To understand the difference between developers and common Internet users, we also measure the sentiment scores of emojis used on Twitter and plot the same distribution (the frequency of emojis used on Twitter are obtained through Emojitracker). Sentiment scores of neighboring words of emojis on Twitter are calculated with the LIWC package.171717http://liwc.wpengine.com Clearly, the entire distribution of Twitter emoji sentiment shifts to the left ( for the difference of mean), which suggests that emojis are more frequently used to express positive sentiments on GitHub compared to those on Twitter.

Summary. Analysis in this section evidences that emojis can have domain-specific interpretations by developers on GitHub in comparison with the common Internet users. Hence, the technical context should be considered for accurate understanding of emojis before leveraging emojis for further research. In addition, the developer community tend to use more positive emojis, which presents a positive and supportive culture compared to the public.

Vi Intention Understanding

Intentions of emoji usage in daily communication have been studied [16] while the understanding of intentions on a technical platform such as GitHub is lacked. In this section, we address the research question RQ3: What are the intentions of using emojis by developers on GitHub? by proposing a taxonomy of intentions with a manual annotation task.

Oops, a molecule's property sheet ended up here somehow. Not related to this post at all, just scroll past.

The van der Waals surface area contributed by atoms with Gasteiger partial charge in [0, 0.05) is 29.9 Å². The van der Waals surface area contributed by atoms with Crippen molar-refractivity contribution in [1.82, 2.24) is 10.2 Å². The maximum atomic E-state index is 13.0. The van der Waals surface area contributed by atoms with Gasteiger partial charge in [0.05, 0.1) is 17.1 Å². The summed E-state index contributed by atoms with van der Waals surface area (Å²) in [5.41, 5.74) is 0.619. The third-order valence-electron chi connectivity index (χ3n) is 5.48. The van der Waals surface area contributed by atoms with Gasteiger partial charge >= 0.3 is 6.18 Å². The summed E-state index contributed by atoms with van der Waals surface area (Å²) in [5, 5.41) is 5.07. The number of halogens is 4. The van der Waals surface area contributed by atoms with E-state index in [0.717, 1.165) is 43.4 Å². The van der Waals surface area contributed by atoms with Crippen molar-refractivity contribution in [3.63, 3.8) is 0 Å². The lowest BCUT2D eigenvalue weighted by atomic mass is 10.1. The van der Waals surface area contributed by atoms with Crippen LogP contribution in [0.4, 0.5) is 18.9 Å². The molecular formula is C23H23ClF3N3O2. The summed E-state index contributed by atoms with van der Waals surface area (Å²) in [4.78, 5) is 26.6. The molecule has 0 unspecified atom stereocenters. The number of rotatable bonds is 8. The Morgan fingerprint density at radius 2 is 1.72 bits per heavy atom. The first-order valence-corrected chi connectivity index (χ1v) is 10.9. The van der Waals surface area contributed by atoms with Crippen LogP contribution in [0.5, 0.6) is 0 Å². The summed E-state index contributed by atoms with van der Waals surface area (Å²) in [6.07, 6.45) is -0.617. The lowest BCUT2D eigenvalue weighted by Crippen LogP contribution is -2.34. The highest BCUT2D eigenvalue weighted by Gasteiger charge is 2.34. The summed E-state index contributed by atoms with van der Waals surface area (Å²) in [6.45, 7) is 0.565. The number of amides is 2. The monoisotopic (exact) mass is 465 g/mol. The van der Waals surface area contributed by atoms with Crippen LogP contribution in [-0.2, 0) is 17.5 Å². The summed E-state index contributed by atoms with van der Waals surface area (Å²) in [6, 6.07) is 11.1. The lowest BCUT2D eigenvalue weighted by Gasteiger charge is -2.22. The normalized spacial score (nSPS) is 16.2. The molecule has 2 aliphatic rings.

Vi-a Taxonomy

Based on existing studies about emoji usage intentions, we develop an initial set of intention categories and adapt them to emoji usage on GitHub with a subset of posts. The final taxonomy of intentions is as follows.

  1. Sentimental usage. Using emojis can help express sentiments of users including their feelings, emotions, and attitudes. Considering the final effect of the expression (with the emoji) and the original sentiment of the plain text (without the emoji), the sentimental intention of using emojis can be de-composed to two sub-categories, i.e., sentiment expression and sentiment strengthening. Note that we also considered sentiment weakening and sentiment reversing at first, yet no such examples have been found. We claim this intention category can be extended if necessary.

    1. Emojis conveying sentiment in a non-sentimental textual context have the intention of sentiment expression. For example, in the issue “Even the Guardian has TLS now…. , the attitude of appreciation is expressed through the emoji.

    2. In the case that the plain text has already expressed some sentiment, the emoji often makes the post more expressive. We name this intention as sentiment strengthening. For example, in the issue “(that’s right, it’s blurring the actual content of the table cell! ”, the negative emotion is expressed by the text and strengthened by the emoji.